Year in Review 2022

by | 27. Dec 2022 - 20:24 | Economy

2022 – A year in the shadow of war

Russia’s attack on Ukraine in February of this year ushered in a political and also an economic caesura. Germany’s heavy dependence on energy imports and the subsequent rise in electricity and gas prices have dominated the discussion ever since. The accelerated expansion of renewable energies is intended to make the country fit for a climate-friendly future. In the process, the focus shifted to the next dependency, because without critical raw materials such as rare earths, both the energy transition and the transportation transition driven by electromobility are at risk. But the coveted rare earth metals neodymium and dysprosium and components made from them come mainly from China. EU Commission President Ursula von der Leyen, among others, therefore warned against trading one dependency for another.

In general, the topic of critical raw materials now seems to have fully arrived on the political agenda. Raw materials partnerships are increasingly being brought into play as a solution, and the first declarations of intent have already been signed, for example with Kazakhstan. The USA is also seeking support from abroad and is cooperating with the Australian mining company Lynas, which is helping to build a rare earth refinery and can be seen as a flagship for Australia’s ambition to become a raw materials superpower.

Despite all the proclamations and agreements: It could all happen faster, for if Lynas CEO Amanda Lacaze is to be believed, policymakers in the States, as well as Europe and elsewhere, are united by one trait: sluggishness. And that is despite the fact that the urgency is widely known.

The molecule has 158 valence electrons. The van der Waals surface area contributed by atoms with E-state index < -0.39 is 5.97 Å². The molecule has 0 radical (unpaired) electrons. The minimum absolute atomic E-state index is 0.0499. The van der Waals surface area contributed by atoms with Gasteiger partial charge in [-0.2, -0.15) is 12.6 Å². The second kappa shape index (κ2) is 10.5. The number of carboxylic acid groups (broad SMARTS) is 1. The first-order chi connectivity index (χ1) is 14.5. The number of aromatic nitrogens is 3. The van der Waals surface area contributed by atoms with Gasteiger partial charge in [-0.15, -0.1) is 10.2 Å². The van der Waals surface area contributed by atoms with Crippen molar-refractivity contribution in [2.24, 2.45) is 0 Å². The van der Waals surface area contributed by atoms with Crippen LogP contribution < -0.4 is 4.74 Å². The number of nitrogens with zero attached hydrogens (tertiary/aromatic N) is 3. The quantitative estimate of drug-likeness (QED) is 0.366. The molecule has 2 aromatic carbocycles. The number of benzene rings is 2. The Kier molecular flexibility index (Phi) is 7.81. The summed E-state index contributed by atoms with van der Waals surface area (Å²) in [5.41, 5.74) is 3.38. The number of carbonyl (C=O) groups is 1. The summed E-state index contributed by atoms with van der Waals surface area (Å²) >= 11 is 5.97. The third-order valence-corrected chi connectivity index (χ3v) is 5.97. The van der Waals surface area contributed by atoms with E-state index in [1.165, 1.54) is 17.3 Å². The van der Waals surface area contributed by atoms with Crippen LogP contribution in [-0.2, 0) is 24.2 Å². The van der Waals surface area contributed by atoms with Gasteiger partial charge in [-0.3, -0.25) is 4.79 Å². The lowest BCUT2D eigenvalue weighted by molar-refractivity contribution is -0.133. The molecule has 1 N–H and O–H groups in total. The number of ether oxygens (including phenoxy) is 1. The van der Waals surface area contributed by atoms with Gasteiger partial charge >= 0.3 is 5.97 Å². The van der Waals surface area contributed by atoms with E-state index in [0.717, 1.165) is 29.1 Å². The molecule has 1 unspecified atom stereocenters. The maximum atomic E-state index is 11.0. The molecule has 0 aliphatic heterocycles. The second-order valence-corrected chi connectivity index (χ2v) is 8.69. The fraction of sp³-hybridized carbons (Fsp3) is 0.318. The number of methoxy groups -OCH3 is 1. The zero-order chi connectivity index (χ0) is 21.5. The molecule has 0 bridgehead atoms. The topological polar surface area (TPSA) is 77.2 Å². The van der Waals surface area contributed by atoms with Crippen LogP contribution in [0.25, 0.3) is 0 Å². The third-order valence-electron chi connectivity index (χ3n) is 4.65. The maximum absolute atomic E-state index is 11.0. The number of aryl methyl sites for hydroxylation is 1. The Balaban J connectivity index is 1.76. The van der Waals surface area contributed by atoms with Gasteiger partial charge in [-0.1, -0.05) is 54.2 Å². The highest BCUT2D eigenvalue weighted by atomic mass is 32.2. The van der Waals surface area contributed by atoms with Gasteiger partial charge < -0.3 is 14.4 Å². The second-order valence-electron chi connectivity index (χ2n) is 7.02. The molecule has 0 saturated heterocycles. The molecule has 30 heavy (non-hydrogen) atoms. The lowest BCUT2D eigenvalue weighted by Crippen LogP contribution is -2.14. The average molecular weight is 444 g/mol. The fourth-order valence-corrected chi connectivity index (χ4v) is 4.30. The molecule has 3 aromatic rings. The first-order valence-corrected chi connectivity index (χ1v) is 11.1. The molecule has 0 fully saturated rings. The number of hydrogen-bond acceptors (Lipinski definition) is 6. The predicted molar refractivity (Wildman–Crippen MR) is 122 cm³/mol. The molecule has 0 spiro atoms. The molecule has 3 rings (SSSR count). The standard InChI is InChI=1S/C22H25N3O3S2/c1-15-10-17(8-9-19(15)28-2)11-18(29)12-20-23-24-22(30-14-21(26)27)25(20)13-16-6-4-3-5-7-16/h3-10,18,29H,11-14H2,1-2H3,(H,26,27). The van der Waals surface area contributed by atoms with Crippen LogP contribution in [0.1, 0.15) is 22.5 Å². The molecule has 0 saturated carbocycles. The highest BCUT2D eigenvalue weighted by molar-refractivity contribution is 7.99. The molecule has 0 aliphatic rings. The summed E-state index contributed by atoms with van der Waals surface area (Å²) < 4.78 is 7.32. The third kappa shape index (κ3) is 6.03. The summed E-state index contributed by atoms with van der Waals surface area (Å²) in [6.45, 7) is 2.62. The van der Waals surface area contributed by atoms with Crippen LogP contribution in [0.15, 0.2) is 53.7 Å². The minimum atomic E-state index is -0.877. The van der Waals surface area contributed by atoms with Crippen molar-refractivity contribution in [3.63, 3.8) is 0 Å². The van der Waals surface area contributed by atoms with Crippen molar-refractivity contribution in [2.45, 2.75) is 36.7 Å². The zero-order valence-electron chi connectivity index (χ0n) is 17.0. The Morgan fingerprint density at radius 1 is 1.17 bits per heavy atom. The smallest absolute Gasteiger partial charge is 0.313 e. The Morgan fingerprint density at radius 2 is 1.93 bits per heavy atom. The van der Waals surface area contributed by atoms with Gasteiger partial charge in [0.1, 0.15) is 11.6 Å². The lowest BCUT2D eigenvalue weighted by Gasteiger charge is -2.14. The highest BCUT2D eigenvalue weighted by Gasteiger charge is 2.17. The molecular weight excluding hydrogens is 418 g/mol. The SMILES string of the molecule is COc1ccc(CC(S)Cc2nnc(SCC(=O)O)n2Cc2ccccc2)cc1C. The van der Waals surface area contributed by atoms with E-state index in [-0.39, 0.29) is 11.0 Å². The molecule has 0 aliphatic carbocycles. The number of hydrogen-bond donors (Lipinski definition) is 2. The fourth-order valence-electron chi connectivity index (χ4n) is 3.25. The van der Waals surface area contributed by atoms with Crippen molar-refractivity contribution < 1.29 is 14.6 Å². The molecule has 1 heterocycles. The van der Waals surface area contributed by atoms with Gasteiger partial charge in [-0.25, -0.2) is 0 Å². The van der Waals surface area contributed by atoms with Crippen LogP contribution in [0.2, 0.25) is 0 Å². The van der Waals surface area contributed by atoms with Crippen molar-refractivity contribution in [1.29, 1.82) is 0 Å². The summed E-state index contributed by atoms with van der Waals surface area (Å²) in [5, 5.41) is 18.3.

How to deal with China?

A rather leisurely pace is apparently also being set when it comes to dealing with China in the future, and this despite the fact that two ministries in Germany – the Federal Ministry of Economics under Robert Habeck and the Foreign Ministry under Annalena Baerbock – are working on their own China strategies. Both approaches have one thing in common: they regard the Middle Kingdom as a system rival that is becoming increasingly authoritarian under Xi Jinping. In October, Xi Jinping secured a third term in office as the highest-ranking man in the state, a feat previously achieved only by Mao Zedong.

Germany’s complete decoupling from China is reportedly not part of the strategy papers, but diversification and stockpiling of critical raw materials is. The Foreign Office’s China strategy is expected to provide answers to Germany’s position toward the People’s Republic “sometime next year,” according to departmental consultations.
Meanwhile, Canada is already putting its money where its mouth is: several Chinese companies have been advised to disinvest in the North American country’s lithium sector. For reasons of national security, they say. On the Chinese side, the announcement led to protests.